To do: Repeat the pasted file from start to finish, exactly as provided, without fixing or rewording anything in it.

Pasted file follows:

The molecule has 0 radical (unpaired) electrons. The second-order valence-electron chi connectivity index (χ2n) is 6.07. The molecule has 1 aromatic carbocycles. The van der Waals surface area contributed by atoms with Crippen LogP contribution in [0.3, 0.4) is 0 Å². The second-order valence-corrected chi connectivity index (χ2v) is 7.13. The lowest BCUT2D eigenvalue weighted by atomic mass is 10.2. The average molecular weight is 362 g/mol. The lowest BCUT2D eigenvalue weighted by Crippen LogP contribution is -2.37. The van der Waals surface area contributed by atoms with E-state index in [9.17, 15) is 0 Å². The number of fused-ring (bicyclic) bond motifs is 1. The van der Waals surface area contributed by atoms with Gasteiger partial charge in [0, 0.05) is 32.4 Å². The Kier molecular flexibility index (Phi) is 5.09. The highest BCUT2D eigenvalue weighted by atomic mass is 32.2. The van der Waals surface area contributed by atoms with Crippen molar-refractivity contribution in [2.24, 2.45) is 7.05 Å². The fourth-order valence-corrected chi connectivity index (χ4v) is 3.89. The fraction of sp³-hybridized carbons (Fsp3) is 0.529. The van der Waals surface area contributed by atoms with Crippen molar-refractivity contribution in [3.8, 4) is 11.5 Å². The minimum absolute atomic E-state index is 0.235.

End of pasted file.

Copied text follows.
The molecule has 0 radical (unpaired) electrons. The second-order valence-electron chi connectivity index (χ2n) is 6.07. The molecule has 1 aromatic carbocycles. The van der Waals surface area contributed by atoms with Crippen LogP contribution in [0.3, 0.4) is 0 Å². The second-order valence-corrected chi connectivity index (χ2v) is 7.13. The lowest BCUT2D eigenvalue weighted by atomic mass is 10.2. The average molecular weight is 362 g/mol. The lowest BCUT2D eigenvalue weighted by Crippen LogP contribution is -2.37. The van der Waals surface area contributed by atoms with E-state index in [9.17, 15) is 0 Å². The number of fused-ring (bicyclic) bond motifs is 1. The van der Waals surface area contributed by atoms with Gasteiger partial charge in [0, 0.05) is 32.4 Å². The Kier molecular flexibility index (Phi) is 5.09. The highest BCUT2D eigenvalue weighted by atomic mass is 32.2. The van der Waals surface area contributed by atoms with Crippen molar-refractivity contribution in [2.24, 2.45) is 7.05 Å². The fourth-order valence-corrected chi connectivity index (χ4v) is 3.89. The fraction of sp³-hybridized carbons (Fsp3) is 0.529. The van der Waals surface area contributed by atoms with Crippen molar-refractivity contribution in [3.8, 4) is 11.5 Å². The minimum absolute atomic E-state index is 0.235.